|One of my eldest's shots from the living-room window at the top of the Torre Corso Donati|
How’s that for a view from the living-room window? Well, it’s one that is available if you own a sensitively restored medieval tower-house in Florence. I don’t, I hasten to add, but I now know someone who does. We’ve normally been fairly abstemious when choosing where to stay on holiday, but this year we decided to push the boat out ... or, more accurately, to climb the steps ...
We all wanted to go to Florence. Pen’s been before and as both daughters were up for it – a remarkable consensus for teenagers – we thought it was too good an opportunity to miss. Who knows? it might be the last major family holiday before they start to fly the nest.
So, there we were, occupying the top three floors of one of the Torres Corso Donati, with spectacular views on three sides over Florence. The Duomo, Palazzo Vecchio, Santa Croce, San Miniato, the synagogue, you name it. It was more than we’d usually pay for self-catering accommodation, but worth every Euro and the 90-odd steps up and the further 31 spiral steps up to the living-room perched at the top of the tower.
You can find details of this splendid two-bedroom holiday let here.
We spent much of the time with our jaws dropped open. Sometimes I felt as if we didn’t need to go out at all. We could just stand there, staring out of the window.
|The view of our neighbours' tower|
The Torre Corso Donati is mentioned in Dante’s Il Purgatorio. I had his Inferno with me. One night, I sat up reading it, sipping some Tuscan wine, then stared out of the window as a huge crescent moon drifted between the towers of the Palazzo Vecchio and towards Giotto’s Campanile. On other occasions, I stood listening to the bells reverberating from San Lorenzo to Santa Croce and all points between. The solemn tolling rolled across the pan-tiled roofs then faded to silence.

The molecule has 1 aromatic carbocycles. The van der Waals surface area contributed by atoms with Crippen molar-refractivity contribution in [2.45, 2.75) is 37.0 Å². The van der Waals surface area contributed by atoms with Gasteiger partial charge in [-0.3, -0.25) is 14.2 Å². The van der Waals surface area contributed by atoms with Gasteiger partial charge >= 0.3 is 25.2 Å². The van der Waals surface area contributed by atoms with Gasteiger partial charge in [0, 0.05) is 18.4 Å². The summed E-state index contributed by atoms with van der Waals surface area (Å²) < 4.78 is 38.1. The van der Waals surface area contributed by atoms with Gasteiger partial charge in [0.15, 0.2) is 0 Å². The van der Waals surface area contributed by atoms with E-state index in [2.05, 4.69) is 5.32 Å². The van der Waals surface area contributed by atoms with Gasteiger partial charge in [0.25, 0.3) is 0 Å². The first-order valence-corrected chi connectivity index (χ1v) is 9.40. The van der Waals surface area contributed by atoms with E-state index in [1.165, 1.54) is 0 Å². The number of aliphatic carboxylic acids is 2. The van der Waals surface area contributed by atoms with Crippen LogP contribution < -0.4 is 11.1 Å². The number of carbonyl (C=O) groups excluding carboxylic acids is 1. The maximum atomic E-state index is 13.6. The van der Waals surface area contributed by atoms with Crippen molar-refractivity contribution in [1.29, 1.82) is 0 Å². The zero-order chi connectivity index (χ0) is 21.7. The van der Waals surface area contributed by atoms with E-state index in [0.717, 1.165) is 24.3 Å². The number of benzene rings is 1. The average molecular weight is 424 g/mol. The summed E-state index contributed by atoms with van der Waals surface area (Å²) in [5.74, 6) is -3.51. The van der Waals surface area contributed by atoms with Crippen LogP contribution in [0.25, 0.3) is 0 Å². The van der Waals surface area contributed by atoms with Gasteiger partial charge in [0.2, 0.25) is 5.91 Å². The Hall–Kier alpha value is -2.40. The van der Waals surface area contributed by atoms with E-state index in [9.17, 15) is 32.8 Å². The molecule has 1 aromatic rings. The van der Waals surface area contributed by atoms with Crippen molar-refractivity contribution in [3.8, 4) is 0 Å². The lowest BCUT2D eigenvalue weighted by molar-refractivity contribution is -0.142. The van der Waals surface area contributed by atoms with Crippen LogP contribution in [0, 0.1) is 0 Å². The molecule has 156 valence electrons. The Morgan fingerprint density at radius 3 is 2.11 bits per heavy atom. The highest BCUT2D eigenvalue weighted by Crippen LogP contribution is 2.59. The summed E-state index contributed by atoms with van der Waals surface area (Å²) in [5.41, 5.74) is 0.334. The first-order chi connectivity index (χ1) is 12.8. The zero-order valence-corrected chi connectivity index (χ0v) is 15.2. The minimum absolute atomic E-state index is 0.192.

Of course, we did venture out ... to the Brancacci Chapel, San Marco, the Uffizzi ...
I took myself up to San Miniato and joined the monks and the faithful for Vespers, and briefly, for the first part of the Mass. I also headed in the afternoon heat for the English Cemetery, dry and dusty amid the cicadas and the cypresses. A single English rose-bush grows alongside the grave of Elizabeth Barrett-Browning. I pointed it out to an elegant Florentine gentleman who loaned me the plan of the cemetery the nuns had given him. He’d not heard of her but he nodded at the appropriateness of the rose. It was a macaronic conversation in broken French, Spanish and English. I’m afraid I don’t speak Italian and my Spanish is very basic. I do lapse into a kind of pidgin, tourist-English I’m afraid ... for which my daughters rib me unmercifully.
|A tranquil spot and a 'community of consolation' - |
The English Cemetery
The cemetery is cared for by a delightful English nun who crossed the Tiber after her Anglican bishop ‘bulldozed’ her convent. She gets the Roma children to clean and tend the graves in exchange for teaching them to read. It’s really a very special place.
Florence in August is hot, dusty and full of tourists and queues. But we found the Brancacci Chapel, parts of Santo Spirito over in Oltrarno and even San Marco relatively free of crowds. Best of all, we had a tower to retreat to, above the busy streets and a view ... what a view ...
|Bird's eye view|
|Dusk and the Duomo|
|Amy (left) endures the Purgatory of a portrait with her parents|